Armitage Gone! Dance, Queen Elizabeth Hall, London

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The Independent Culture

Karole Armitage's dances mix ballet technique and pop attitudes. It's a mix that made her name in the 1980s, when she was nicknamed the "punk ballerina". Her company still dance with precision, but there's a dry, repetitive quality to the upflung legs and walloping steps.

Like Michael Clark, another Eighties wild child, Armitage went on the rampage with a strong classical technique. She worked with Michael Jackson, and choreographed the "Vogue" video for Madonna. As part of Dance Umbrella, her company gave its first British performances since the 1980s, with the early hit Drastic-Classicism and a new version of a recent work.

Two Theories is the "Quantum" and "String" sections from Three Theories, inspired by theoretical physics (the third was Einstein's theory of relativity). For "Quantum", dancers in black underwear thrust themselves into extreme poses to the crashing guitar chords of Rhys Chatham's score. For "String", to softer music by John Luther Adams, they bend and wriggle more.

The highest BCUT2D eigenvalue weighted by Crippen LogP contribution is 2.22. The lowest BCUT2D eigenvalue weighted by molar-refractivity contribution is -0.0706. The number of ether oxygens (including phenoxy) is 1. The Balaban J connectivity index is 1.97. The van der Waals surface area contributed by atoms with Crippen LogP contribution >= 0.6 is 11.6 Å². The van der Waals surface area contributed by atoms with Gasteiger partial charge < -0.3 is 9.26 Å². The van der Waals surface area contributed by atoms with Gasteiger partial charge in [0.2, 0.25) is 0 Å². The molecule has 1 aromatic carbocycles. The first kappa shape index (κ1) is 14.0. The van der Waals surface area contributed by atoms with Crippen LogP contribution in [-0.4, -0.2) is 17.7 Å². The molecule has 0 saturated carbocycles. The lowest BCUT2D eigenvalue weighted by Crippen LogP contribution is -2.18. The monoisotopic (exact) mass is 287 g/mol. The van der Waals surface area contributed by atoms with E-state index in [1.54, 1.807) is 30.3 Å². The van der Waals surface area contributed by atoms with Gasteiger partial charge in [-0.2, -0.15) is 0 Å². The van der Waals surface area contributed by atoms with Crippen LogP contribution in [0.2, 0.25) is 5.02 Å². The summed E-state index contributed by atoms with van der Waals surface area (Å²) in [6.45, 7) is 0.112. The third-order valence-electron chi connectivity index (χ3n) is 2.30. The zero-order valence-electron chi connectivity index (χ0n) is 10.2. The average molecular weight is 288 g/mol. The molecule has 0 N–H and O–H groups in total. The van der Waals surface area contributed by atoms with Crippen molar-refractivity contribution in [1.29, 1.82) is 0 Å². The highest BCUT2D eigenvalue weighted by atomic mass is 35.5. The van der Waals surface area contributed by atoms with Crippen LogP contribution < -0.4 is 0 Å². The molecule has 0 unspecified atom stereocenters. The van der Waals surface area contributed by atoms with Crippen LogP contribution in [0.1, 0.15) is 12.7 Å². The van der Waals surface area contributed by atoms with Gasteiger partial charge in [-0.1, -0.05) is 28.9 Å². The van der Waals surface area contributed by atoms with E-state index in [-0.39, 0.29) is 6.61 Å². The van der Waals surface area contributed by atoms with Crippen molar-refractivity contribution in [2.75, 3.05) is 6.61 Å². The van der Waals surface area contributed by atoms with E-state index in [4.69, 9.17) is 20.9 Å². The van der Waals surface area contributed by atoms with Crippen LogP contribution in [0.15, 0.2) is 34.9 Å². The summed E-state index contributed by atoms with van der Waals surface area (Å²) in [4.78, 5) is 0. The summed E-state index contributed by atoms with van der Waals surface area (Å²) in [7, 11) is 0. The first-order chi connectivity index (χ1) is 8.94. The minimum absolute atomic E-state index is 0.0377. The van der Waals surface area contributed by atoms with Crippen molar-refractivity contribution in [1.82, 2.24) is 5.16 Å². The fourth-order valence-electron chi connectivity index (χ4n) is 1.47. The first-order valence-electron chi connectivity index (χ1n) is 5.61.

The dancers move with clean line, taking care with the quirks of Armitage's steps. Some of the women are in pointe shoes, some in soft socks. Feet flex at the end of an arabesque. Armitage's company move confidently into their splits and poses, but they don't find much variety in this choreography. It's one lunging step after another.

The 1981 work, Drastic-Classicism, is more fun. The first dancer slouches out, dressed in laddered black tights and sweater, and flops to the floor. A second appears, with similar I-don't-care walk, but ends by sweeping one leg up into a high extension. The flop and the ballet pose are performed with exactly the same punk attitude.

Armitage's company share the stage with five guitarists and a drummer, playing thumpingly loud. The dancers behave as if they're part of the band: they dance around the musicians, use them as balancing posts, grab their own guitars.

Armitage sets up ballet and punk as aspects of the same thing, elaborate ways of presenting yourself. Her dancers will make courtly bows, then start pogoing or playing air guitar. A man holds a woman up in a traditional lift; in the air, she starts thrashing and headbanging.

Three decades on, Drastic-Classicism seems curiously innocent. Looking at old photographs of punks, you often notice how young they are, as much as the carefully achieved aggression. Drastic-Classicism has much more energy than Two Theories, but it's decidedly retro.